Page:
# Forcing Quota Groups

Any survey population can be broken down into segments, from a simple male/female segmentation to a more complicated very profitable/lesser profitable/unprofitable customer segmentation. For larger surveys with broad segments such as male/female, representation is rarely an issue and therefore you rarely need to force quota groups.�

For example, if you conduct a 1,000 respondent survey and the male to female ratio is 60/40, then you would expect to have approximately 600 males and 400 females completing the survey, which is plenty for additional analysis of those two segments. This tends to happen more often with general consumer surveys then with business-to-business or customer surveys, where total populations and sample sizes are sometimes smaller.

Taking a real world scenario, if a company has 1,000 customers, they might wish to complete a 300 respondent survey, resulting in a total margin of error of +/- 4.7 percent with a 95 percent confidence level. More often then not, the company will have customers broken out in some way, such as 20 percent that are very profitable, 50 percent that are lesser profitable and 30 percent that are unprofitable.�

If the company did a random survey of all customers, it would be reasonable to expect to complete approximately 60 surveys with very profitable customers, 150 surveys with the lesser profitable customers�and 90 with unprofitable customers. If this company is like most, however, they are much more interested in their very profitable customers then their unprofitable customers. Yet by doing random surveys, they will likely end up with only 60 completes from this key group to analyze.�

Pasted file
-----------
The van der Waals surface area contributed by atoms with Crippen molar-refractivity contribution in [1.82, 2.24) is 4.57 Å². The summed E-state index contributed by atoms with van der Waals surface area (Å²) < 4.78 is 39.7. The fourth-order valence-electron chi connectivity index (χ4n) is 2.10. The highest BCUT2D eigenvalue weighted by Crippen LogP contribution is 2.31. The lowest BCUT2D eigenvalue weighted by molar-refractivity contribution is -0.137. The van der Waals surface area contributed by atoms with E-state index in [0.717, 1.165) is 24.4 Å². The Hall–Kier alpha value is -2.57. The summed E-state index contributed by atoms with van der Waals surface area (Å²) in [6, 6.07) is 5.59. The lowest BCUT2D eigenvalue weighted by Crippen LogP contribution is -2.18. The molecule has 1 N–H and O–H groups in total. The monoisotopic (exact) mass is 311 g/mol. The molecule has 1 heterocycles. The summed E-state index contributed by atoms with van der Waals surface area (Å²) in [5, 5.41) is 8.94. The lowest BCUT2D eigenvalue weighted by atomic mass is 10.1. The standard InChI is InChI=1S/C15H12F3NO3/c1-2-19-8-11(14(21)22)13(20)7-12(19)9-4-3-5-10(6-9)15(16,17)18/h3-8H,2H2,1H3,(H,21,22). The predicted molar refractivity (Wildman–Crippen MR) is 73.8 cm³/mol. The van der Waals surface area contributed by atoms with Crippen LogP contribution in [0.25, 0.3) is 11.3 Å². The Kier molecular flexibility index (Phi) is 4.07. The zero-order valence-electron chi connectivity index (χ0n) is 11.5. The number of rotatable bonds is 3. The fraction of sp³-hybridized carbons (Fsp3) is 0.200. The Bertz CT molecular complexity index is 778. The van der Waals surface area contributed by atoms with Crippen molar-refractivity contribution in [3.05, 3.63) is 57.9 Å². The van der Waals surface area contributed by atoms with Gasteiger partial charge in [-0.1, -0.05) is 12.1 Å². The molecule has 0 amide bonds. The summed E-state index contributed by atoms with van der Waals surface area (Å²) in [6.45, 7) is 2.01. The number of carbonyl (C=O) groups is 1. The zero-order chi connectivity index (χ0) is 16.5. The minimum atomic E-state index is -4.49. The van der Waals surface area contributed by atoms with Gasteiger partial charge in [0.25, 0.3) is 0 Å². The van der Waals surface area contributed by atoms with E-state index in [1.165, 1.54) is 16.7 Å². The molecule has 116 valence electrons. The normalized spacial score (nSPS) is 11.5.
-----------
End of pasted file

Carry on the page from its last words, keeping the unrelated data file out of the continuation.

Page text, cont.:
The answer for this particular company is to force quota groups of perhaps 100 completes per customer segment. This would give the company a much better +/- 6.9 percent margin of error for the profitable group with a 95 percent confidence level, as opposed to +/- 10.6 percent for 60 completed surveys.�

Be aware though, that there are additional costs associated with forcing quota groups. To complete 300 random surveys with a total sample population of 1,000, you would have to achieve a 30 percent response rate (300/1,000), which should be easy enough. If you wanted to establish quota groups as suggested, since there are only 200 (20% of 1,000) very profitable customers to potentially survey and you would be looking to complete 100 surveys, you would have to achieve a 50 percent response rate with that key group. That can be done with additional creativity and work during the data collection process, but doing so will likely translate into additional time and cost.